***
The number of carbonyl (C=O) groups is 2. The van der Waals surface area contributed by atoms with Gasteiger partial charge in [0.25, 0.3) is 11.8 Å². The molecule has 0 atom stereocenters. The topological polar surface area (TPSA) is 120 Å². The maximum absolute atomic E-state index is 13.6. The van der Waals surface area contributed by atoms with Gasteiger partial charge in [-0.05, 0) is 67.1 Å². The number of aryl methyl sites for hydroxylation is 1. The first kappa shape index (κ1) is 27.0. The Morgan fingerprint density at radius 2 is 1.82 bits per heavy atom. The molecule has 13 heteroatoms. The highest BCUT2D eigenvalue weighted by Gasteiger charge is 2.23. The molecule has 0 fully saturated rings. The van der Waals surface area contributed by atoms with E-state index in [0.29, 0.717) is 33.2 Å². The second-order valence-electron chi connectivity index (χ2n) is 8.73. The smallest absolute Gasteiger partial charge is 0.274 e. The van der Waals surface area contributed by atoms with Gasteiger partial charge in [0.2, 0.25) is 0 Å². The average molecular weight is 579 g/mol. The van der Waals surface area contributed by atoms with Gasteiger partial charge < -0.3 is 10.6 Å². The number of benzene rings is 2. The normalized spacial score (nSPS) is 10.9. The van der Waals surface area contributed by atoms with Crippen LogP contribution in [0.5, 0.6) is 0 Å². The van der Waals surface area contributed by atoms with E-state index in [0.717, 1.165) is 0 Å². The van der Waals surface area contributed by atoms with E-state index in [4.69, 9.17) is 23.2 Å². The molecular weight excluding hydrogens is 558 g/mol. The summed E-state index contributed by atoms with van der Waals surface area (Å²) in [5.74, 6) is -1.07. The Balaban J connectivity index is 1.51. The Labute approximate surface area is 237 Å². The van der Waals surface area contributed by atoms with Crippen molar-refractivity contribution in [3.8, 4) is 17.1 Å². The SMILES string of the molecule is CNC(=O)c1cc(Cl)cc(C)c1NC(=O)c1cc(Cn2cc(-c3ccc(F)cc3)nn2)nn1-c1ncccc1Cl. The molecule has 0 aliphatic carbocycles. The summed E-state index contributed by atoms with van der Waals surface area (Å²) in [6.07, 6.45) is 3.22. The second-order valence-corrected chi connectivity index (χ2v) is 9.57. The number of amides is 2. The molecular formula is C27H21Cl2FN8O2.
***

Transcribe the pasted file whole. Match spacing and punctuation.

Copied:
The number of carbonyl (C=O) groups is 2. The van der Waals surface area contributed by atoms with Gasteiger partial charge in [0.25, 0.3) is 11.8 Å². The molecule has 0 atom stereocenters. The topological polar surface area (TPSA) is 120 Å². The maximum absolute atomic E-state index is 13.6. The van der Waals surface area contributed by atoms with Gasteiger partial charge in [-0.05, 0) is 67.1 Å². The number of aryl methyl sites for hydroxylation is 1. The first kappa shape index (κ1) is 27.0. The Morgan fingerprint density at radius 2 is 1.82 bits per heavy atom. The molecule has 13 heteroatoms. The highest BCUT2D eigenvalue weighted by Gasteiger charge is 2.23. The molecule has 0 fully saturated rings. The van der Waals surface area contributed by atoms with E-state index in [0.29, 0.717) is 33.2 Å². The second-order valence-electron chi connectivity index (χ2n) is 8.73. The smallest absolute Gasteiger partial charge is 0.274 e. The van der Waals surface area contributed by atoms with Gasteiger partial charge in [0.2, 0.25) is 0 Å². The average molecular weight is 579 g/mol. The van der Waals surface area contributed by atoms with Gasteiger partial charge < -0.3 is 10.6 Å². The number of benzene rings is 2. The normalized spacial score (nSPS) is 10.9. The van der Waals surface area contributed by atoms with Crippen LogP contribution in [0.5, 0.6) is 0 Å². The van der Waals surface area contributed by atoms with E-state index in [0.717, 1.165) is 0 Å². The van der Waals surface area contributed by atoms with E-state index in [4.69, 9.17) is 23.2 Å². The molecular weight excluding hydrogens is 558 g/mol. The summed E-state index contributed by atoms with van der Waals surface area (Å²) in [5.74, 6) is -1.07. The Balaban J connectivity index is 1.51. The Labute approximate surface area is 237 Å². The van der Waals surface area contributed by atoms with Crippen molar-refractivity contribution in [3.8, 4) is 17.1 Å². The SMILES string of the molecule is CNC(=O)c1cc(Cl)cc(C)c1NC(=O)c1cc(Cn2cc(-c3ccc(F)cc3)nn2)nn1-c1ncccc1Cl. The molecule has 0 aliphatic carbocycles. The summed E-state index contributed by atoms with van der Waals surface area (Å²) in [6.07, 6.45) is 3.22. The second-order valence-corrected chi connectivity index (χ2v) is 9.57. The number of amides is 2. The molecular formula is C27H21Cl2FN8O2.